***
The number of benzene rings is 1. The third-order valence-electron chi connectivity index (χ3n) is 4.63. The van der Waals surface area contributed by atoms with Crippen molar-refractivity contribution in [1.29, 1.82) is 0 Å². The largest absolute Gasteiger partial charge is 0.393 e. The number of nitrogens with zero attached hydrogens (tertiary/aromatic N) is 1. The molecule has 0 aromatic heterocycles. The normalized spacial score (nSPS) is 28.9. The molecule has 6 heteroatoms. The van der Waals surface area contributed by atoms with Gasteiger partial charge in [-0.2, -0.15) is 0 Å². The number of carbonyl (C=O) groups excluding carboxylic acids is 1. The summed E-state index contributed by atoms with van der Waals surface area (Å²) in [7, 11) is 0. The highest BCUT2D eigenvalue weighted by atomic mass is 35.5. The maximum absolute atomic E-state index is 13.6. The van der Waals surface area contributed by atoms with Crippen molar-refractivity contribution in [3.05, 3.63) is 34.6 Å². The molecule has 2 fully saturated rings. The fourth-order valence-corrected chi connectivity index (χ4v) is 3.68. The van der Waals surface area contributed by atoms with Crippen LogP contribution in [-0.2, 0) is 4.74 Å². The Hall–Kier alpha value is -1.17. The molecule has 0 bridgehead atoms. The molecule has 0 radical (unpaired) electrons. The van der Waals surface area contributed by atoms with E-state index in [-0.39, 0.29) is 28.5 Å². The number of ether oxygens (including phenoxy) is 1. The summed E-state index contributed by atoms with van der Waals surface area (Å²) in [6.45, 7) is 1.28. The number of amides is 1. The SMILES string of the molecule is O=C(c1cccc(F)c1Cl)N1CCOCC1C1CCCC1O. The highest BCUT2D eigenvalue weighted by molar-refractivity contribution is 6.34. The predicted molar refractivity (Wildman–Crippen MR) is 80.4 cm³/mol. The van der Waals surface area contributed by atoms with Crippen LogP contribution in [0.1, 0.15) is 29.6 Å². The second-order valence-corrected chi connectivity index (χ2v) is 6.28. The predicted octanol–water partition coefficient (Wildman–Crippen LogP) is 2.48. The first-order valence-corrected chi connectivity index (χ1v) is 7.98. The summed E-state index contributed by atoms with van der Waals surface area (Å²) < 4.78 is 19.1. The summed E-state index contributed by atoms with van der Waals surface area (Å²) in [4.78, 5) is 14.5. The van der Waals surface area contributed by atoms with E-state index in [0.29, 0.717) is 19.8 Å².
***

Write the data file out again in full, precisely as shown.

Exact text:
The number of benzene rings is 1. The third-order valence-electron chi connectivity index (χ3n) is 4.63. The van der Waals surface area contributed by atoms with Crippen molar-refractivity contribution in [1.29, 1.82) is 0 Å². The largest absolute Gasteiger partial charge is 0.393 e. The number of nitrogens with zero attached hydrogens (tertiary/aromatic N) is 1. The molecule has 0 aromatic heterocycles. The normalized spacial score (nSPS) is 28.9. The molecule has 6 heteroatoms. The van der Waals surface area contributed by atoms with Gasteiger partial charge in [-0.2, -0.15) is 0 Å². The number of carbonyl (C=O) groups excluding carboxylic acids is 1. The summed E-state index contributed by atoms with van der Waals surface area (Å²) in [7, 11) is 0. The highest BCUT2D eigenvalue weighted by atomic mass is 35.5. The maximum absolute atomic E-state index is 13.6. The van der Waals surface area contributed by atoms with Crippen molar-refractivity contribution in [3.05, 3.63) is 34.6 Å². The molecule has 2 fully saturated rings. The fourth-order valence-corrected chi connectivity index (χ4v) is 3.68. The van der Waals surface area contributed by atoms with Crippen LogP contribution in [-0.2, 0) is 4.74 Å². The Hall–Kier alpha value is -1.17. The molecule has 0 bridgehead atoms. The molecule has 0 radical (unpaired) electrons. The van der Waals surface area contributed by atoms with E-state index in [-0.39, 0.29) is 28.5 Å². The number of ether oxygens (including phenoxy) is 1. The summed E-state index contributed by atoms with van der Waals surface area (Å²) in [6.45, 7) is 1.28. The number of amides is 1. The SMILES string of the molecule is O=C(c1cccc(F)c1Cl)N1CCOCC1C1CCCC1O. The highest BCUT2D eigenvalue weighted by molar-refractivity contribution is 6.34. The predicted molar refractivity (Wildman–Crippen MR) is 80.4 cm³/mol. The van der Waals surface area contributed by atoms with Crippen LogP contribution in [0.1, 0.15) is 29.6 Å². The second-order valence-corrected chi connectivity index (χ2v) is 6.28. The predicted octanol–water partition coefficient (Wildman–Crippen LogP) is 2.48. The first-order valence-corrected chi connectivity index (χ1v) is 7.98. The summed E-state index contributed by atoms with van der Waals surface area (Å²) < 4.78 is 19.1. The summed E-state index contributed by atoms with van der Waals surface area (Å²) in [4.78, 5) is 14.5. The van der Waals surface area contributed by atoms with E-state index in [0.29, 0.717) is 19.8 Å².